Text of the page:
Venezuela’s Transparency Law  Waits, Corruption Thrives

Transparency International’s 2014 Corruption Perceptions Map. See 2015 interactive map here.

Hugo Pérez Hernáiz and David Smilde

The opposition dominated National Assembly has been considering the Ley de Transparencia, Divulgación y Acceso a la Información Pública since early this year. In early March it was passed in first discussion. Allies suggest that it will be passed in second discussion in the coming months. Of course, the majority of laws passed by the National Assembly have been declared unconstitutional. 

Activists suggest that a transparency law would force the State to permit access to information it currently withholds from the public under the pretext of it being politically sensitive, such as epidemiological data or homicide rates. It would also force transparency in ministerial and local government budgets. The law would include a council with sanctioning power over institutions that refuse to release information to the public.

If passed and not declared unconstitutional, the law would take effect in a dire context. The latest Corruption Perception Index (2015) for Venezuela from Transparency International ranks Venezuela at 158 of 168 countries surveyed last year. On reporting the survey the NGO says that the lowest-ranked countries in its index –including Venezuela –are characterized by “deficient governability, fragile public institutions, such as the police and the judicial power, and a lack of media independence.”

The AN has set up a Comptrollership Commission, presided by Voluntad Popular deputy Freddy Guevara, to look into what it says is the mismanagement (daño al patrimonio público) of $69 billion. The Socialist Party (PSUV) deputies abstained from voting for the establishment of the Commission claiming that corruption is widespread and that the Commission would “politicize” the issue. PSUV deputy Edwin Rojas claimed that an opposition run Commission would fail to see corruption as a “deviation coming from Capitalism.”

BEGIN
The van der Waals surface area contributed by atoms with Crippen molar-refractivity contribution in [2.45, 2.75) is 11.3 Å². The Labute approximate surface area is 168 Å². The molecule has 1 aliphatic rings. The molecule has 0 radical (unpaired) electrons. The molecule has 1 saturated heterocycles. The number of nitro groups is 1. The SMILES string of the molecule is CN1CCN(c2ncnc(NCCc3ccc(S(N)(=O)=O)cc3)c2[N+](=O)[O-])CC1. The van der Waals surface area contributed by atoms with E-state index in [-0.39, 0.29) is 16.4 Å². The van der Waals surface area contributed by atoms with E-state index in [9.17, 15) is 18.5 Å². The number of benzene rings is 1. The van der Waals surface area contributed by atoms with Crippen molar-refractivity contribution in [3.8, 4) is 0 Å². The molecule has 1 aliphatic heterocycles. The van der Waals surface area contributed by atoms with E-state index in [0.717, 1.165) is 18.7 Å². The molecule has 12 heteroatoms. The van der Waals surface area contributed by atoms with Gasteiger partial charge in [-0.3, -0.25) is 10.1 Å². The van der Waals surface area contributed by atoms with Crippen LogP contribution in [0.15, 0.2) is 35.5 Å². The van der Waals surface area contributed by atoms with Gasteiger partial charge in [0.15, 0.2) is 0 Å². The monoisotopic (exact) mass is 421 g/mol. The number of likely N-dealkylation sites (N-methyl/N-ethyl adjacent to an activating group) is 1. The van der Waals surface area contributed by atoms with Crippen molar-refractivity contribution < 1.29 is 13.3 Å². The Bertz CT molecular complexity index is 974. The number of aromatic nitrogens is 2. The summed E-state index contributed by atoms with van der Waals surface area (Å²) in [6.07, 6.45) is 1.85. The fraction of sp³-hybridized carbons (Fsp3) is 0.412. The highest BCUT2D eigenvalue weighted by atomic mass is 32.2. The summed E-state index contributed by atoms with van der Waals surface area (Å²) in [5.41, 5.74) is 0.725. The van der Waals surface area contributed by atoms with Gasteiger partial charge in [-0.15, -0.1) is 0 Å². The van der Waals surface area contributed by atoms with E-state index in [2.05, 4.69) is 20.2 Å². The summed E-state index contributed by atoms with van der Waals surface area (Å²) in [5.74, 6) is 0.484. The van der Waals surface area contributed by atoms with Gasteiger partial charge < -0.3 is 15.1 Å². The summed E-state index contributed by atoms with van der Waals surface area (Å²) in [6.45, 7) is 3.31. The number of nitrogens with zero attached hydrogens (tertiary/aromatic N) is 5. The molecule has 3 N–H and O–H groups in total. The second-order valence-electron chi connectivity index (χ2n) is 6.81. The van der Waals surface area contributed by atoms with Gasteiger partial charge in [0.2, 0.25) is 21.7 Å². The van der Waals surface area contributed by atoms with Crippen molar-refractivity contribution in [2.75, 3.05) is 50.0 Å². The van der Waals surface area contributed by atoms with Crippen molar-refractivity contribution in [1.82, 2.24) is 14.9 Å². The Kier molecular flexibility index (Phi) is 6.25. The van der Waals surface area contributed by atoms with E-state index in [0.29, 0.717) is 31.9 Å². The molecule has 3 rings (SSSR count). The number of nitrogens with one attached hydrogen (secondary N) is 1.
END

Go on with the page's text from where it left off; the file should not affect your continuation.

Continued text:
The cases the Commission says it will look into are related to state oil company (PDVSA), but also to the Instituto Venezolano de Seguro Social (IVSS), Misión Barrio Adentro, and Servicio Autónomo de Elaboraciones Farmaceúticas (SEFAR.) The Commission also says it is looking into the cases 88 public officials, including PDVSA’s ex-president and current Venezuelan ambassador to the UN Rafael Ramirez, and other officials, such as Rodolfo Marcos Torres, Iris Valera, José David Cabello, Carlos Osorio. Freddy Guevara has also said the Commission will propose a Proyecto de Ley de Recuperación de Activos de Venezuela to recover the lost funds.

For its part, the Maduro government announced an anti-corruption crack down in January this year when Interior Minister Gustavo González López, announced that the anti-bachaquero operation Operación Ataque al Gorgojo, had dismantled a band operating inside the state run Abastos Bicentenarios. In the following month he said that 49 personnel of the Abastos had been arrested for “food distribution corruption.” This included three high officials the media said had “close links” with the current Food Minister Carlos Osorio. González López blamed this case of corruption on “infiltrated elements that can only be called traitors.”

Critiques of the way the government has handled the corruption issue from within Chavismo has been increasingly common. In February 2016 for example, Roy Chaderton, Venezuela’s ex-ambassador to OAS and current chief of international affairs of the ruling party PSUV, publicly admitted that corruption was a real problem for Chavismo. Like other government officials he also blamed infiltrators and traitors for the situation.

However critiques from other important government officials have been stronger. In June 18, 2014, Chávez’s ex-minister Jorge Giordani published a public letter critiquing Maduro and expressing concern for corruption. When he and ex-minister Hector Navarro, ex-minister of education, called a press conference in December 2015 to denounce “bureaucratisim, nepotism, and corruption,” they were interrupted by pro-government militants. They have since then both been making claims about the corruption in the government. Giordani was called “a traitor” by Maduro, and Navarro has been suspended from the PSUV.

Hector Navarro, is the only public official who has made an appearance in the Comptroller Commission of the AN. In his presentation in April, he pointed out that the the 2011 anti-corruption proposal had been set aside and that when then-president Hugo Chávez asked him why, he responded that the main problem was a conflict of interests among friends.